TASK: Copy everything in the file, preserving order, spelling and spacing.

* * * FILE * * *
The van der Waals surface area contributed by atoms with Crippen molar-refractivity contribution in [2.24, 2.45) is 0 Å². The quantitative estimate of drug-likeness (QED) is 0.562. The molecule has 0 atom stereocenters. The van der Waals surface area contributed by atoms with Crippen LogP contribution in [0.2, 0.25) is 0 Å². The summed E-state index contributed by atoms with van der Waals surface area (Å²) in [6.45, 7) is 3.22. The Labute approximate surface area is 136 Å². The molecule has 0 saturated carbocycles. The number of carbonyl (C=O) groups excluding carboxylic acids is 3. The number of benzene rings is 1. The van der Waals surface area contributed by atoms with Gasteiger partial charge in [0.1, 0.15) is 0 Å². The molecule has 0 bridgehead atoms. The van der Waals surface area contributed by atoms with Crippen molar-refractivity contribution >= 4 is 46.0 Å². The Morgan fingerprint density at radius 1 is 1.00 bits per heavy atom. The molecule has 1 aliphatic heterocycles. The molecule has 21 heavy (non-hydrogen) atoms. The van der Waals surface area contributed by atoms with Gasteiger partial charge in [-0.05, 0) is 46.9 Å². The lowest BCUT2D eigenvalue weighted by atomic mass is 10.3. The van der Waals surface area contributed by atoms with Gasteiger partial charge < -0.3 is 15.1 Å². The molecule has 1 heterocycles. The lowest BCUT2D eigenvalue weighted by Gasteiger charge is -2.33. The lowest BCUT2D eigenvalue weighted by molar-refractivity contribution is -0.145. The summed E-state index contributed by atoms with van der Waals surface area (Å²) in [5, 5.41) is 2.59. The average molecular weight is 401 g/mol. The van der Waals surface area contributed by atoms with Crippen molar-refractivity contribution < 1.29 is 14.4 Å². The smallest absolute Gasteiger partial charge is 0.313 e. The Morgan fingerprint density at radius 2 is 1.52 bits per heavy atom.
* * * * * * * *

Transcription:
The van der Waals surface area contributed by atoms with Crippen molar-refractivity contribution in [2.24, 2.45) is 0 Å². The quantitative estimate of drug-likeness (QED) is 0.562. The molecule has 0 atom stereocenters. The van der Waals surface area contributed by atoms with Crippen LogP contribution in [0.2, 0.25) is 0 Å². The summed E-state index contributed by atoms with van der Waals surface area (Å²) in [6.45, 7) is 3.22. The Labute approximate surface area is 136 Å². The molecule has 0 saturated carbocycles. The number of carbonyl (C=O) groups excluding carboxylic acids is 3. The number of benzene rings is 1. The van der Waals surface area contributed by atoms with Gasteiger partial charge in [0.1, 0.15) is 0 Å². The molecule has 0 bridgehead atoms. The van der Waals surface area contributed by atoms with Crippen molar-refractivity contribution >= 4 is 46.0 Å². The Morgan fingerprint density at radius 1 is 1.00 bits per heavy atom. The molecule has 1 aliphatic heterocycles. The molecule has 21 heavy (non-hydrogen) atoms. The van der Waals surface area contributed by atoms with Gasteiger partial charge in [-0.05, 0) is 46.9 Å². The lowest BCUT2D eigenvalue weighted by atomic mass is 10.3. The van der Waals surface area contributed by atoms with Gasteiger partial charge < -0.3 is 15.1 Å². The molecule has 1 heterocycles. The lowest BCUT2D eigenvalue weighted by Gasteiger charge is -2.33. The lowest BCUT2D eigenvalue weighted by molar-refractivity contribution is -0.145. The summed E-state index contributed by atoms with van der Waals surface area (Å²) in [5, 5.41) is 2.59. The average molecular weight is 401 g/mol. The van der Waals surface area contributed by atoms with Crippen molar-refractivity contribution < 1.29 is 14.4 Å². The smallest absolute Gasteiger partial charge is 0.313 e. The Morgan fingerprint density at radius 2 is 1.52 bits per heavy atom.